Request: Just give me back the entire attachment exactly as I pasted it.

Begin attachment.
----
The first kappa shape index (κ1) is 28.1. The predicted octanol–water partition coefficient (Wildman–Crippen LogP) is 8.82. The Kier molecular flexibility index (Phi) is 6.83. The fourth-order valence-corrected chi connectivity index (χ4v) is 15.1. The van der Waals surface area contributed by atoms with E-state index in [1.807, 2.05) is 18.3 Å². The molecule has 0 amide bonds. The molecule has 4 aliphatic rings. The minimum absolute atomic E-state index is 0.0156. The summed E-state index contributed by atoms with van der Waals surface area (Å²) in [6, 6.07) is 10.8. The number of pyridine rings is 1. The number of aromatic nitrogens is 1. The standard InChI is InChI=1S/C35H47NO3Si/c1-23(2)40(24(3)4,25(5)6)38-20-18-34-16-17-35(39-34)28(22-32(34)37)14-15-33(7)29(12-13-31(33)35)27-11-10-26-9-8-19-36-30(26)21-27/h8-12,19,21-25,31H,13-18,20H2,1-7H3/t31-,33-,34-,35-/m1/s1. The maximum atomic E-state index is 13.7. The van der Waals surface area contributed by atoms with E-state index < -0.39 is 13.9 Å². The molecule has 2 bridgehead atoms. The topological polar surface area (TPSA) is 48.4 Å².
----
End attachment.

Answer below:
The first kappa shape index (κ1) is 28.1. The predicted octanol–water partition coefficient (Wildman–Crippen LogP) is 8.82. The Kier molecular flexibility index (Phi) is 6.83. The fourth-order valence-corrected chi connectivity index (χ4v) is 15.1. The van der Waals surface area contributed by atoms with E-state index in [1.807, 2.05) is 18.3 Å². The molecule has 0 amide bonds. The molecule has 4 aliphatic rings. The minimum absolute atomic E-state index is 0.0156. The summed E-state index contributed by atoms with van der Waals surface area (Å²) in [6, 6.07) is 10.8. The number of pyridine rings is 1. The number of aromatic nitrogens is 1. The standard InChI is InChI=1S/C35H47NO3Si/c1-23(2)40(24(3)4,25(5)6)38-20-18-34-16-17-35(39-34)28(22-32(34)37)14-15-33(7)29(12-13-31(33)35)27-11-10-26-9-8-19-36-30(26)21-27/h8-12,19,21-25,31H,13-18,20H2,1-7H3/t31-,33-,34-,35-/m1/s1. The maximum atomic E-state index is 13.7. The van der Waals surface area contributed by atoms with E-state index < -0.39 is 13.9 Å². The molecule has 2 bridgehead atoms. The topological polar surface area (TPSA) is 48.4 Å².